Personally, I would just stop caring.
Documentation, in my opinion and in the opinion of many others, is a failed experiment. There are many specific grievances about it that can be found in the previous posts about it (see in particular @Nicol Bolas and @Peter Cordes answers); but the main underlying point is exactly what you expressed in your question:
There's no clear guidance about what Documentation should be and how it should be organized
This isn't a thing you can crowdsource; you can't just say "here's is some wiki-paper, do something about documentation for whatever project in the world you can think of; something with examples, I don't know, whatever, figure it out".
Addendum: Actually, as @Frank correctly noted in the comments, it's way worse than this, because not only the general direction is completely confused, but the provided software platform has some "hard" structure, which however is not clear at all how is supposed to be used effectively; so, while a free-form wiki has some hope to succeed if the community manages to self-organize around some emerging format, forcing the content in an opinionated hard canvas that is not adequately thought out is probably the perfect recipe for a disaster.
Stack Overflow succeeded because questions come in "for free", so to say, and there's a very specific, narrow focus on answering them in the best possible way, all while competing with other talented people. It was clear from the beginning what Stack Overflow was (a Q&A for specific, focused questions) and what it wanted to incentivize. This kind of direction helps people (especially the programmer type) to stay focused on the problem, to contribute effectively and to enforce some policies about questions and answers that most of people understand and agree to.
Documentation, on the contrary, is as vague as a project can be. No guidance is given about what kind of documentation is expected to come out of that, so everybody and their mother starts writing stuff hopefully with a certain wider idea in mind, only to find it later either completely altered or in a completely different context, because someone else had a completely different idea about how to organize the topic - possibly valid, but which doesn't fit the previous format.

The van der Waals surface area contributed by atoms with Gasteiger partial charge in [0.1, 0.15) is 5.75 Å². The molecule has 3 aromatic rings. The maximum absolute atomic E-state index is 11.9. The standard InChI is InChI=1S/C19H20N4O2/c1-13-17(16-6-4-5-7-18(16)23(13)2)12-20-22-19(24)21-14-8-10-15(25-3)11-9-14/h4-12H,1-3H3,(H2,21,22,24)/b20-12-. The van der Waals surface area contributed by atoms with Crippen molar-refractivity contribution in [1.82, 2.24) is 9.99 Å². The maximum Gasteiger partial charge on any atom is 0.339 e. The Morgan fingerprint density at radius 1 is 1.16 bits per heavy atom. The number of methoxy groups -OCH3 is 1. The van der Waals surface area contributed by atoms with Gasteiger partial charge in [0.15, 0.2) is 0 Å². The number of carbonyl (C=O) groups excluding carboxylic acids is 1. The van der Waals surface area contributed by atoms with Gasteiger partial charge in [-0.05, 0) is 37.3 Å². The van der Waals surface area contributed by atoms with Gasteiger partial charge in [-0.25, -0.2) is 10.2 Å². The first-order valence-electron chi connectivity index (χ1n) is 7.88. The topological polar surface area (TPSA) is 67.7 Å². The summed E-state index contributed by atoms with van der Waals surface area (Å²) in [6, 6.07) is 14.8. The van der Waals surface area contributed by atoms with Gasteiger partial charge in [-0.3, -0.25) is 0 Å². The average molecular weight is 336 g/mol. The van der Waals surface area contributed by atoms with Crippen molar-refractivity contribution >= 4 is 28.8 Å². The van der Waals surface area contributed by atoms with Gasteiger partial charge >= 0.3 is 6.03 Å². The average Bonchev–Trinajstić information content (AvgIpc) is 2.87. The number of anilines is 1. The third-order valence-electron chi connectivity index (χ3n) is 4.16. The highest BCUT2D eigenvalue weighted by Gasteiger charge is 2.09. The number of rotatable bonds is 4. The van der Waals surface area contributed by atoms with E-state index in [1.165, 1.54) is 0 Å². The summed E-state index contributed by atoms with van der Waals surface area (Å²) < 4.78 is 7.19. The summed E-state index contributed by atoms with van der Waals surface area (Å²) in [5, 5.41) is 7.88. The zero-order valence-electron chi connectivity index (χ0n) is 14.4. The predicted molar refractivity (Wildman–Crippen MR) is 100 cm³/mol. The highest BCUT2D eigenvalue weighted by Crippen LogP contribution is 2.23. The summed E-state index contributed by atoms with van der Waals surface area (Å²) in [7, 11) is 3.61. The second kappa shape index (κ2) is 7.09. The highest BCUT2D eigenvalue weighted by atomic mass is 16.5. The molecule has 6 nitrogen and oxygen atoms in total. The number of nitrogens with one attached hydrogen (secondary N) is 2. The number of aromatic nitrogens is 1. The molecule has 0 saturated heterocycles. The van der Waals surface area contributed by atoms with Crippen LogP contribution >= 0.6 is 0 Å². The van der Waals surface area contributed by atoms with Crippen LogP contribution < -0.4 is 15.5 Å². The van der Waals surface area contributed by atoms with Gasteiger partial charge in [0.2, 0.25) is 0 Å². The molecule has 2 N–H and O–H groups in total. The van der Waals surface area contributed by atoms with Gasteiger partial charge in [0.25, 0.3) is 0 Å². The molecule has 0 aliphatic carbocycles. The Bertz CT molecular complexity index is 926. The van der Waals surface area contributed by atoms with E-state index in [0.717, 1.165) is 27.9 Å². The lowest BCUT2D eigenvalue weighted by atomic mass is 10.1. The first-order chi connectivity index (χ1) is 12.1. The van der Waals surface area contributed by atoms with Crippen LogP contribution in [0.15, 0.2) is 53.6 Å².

The lack of a generally shared idea of what this thing should look like makes policing for bad form, bad content and, most importantly, bad organization essentially impossible; on Stack Overflow I have a well-defined idea of what a good question/good answer looks like, and I expect it to be mostly shared with other fellow Stack Overflow-ers. On Documentation everything goes, so who am I to say that some format is worse than another, and thus to try to fix a bad post into a good one?
The comparison with Wikipedia that I heard often is moot; although anybody can contribute, Wikipedia is a quite bureaucratic project, where high-level decisions about how to organize voices are heavily discussed and widely enforced. Most importantly, they do have an always-present focus about what they are doing - they are writing an encyclopedia composed of single, monographic, interlinked articles, possibly organic. Distributed knowledge about a topic is distilled into a single voice, generally decently organized, which is what makes it so easy to consult, both to get a quick insight over a given topic and to locate painlessly the information you need.
This is exactly the opposite of Documentation, where you have a multitude of non-organic, non-coordinated sub-topics that for some reasons are voted one against another, as if they were to compete although they are often talking about different aspects of the same topic - sorting by their score is literally comparing apples to oranges.
The end result is that currently Documentation is a burning pile of garbage that eats men-hours from well-intentioned but undirectioned volunteers. I'm sorry for any person who wasted his/her time on this project, but I still have to find a topic that I would suggest to a friend or a coworker to use as a learning aid. A single subtopic may be well written, but the global result is generally completely unusable for any learning endeavor that I can think of.
My proposal for those who feel frustrated about it is simple:
Don't waste your time trying to fix it; just let it die
The complete lack of direction is the only well defined aspect of this project. It has been expressed many times and wasn't and cannot be fixed. Way too much manpower has been wasted on this clusterfuck trying to salvage it.
Sooner or later they'll shut it down and we'll all have learned a lesson about wasting collective manpower in well-intentioned, but completely ill-defined, projects.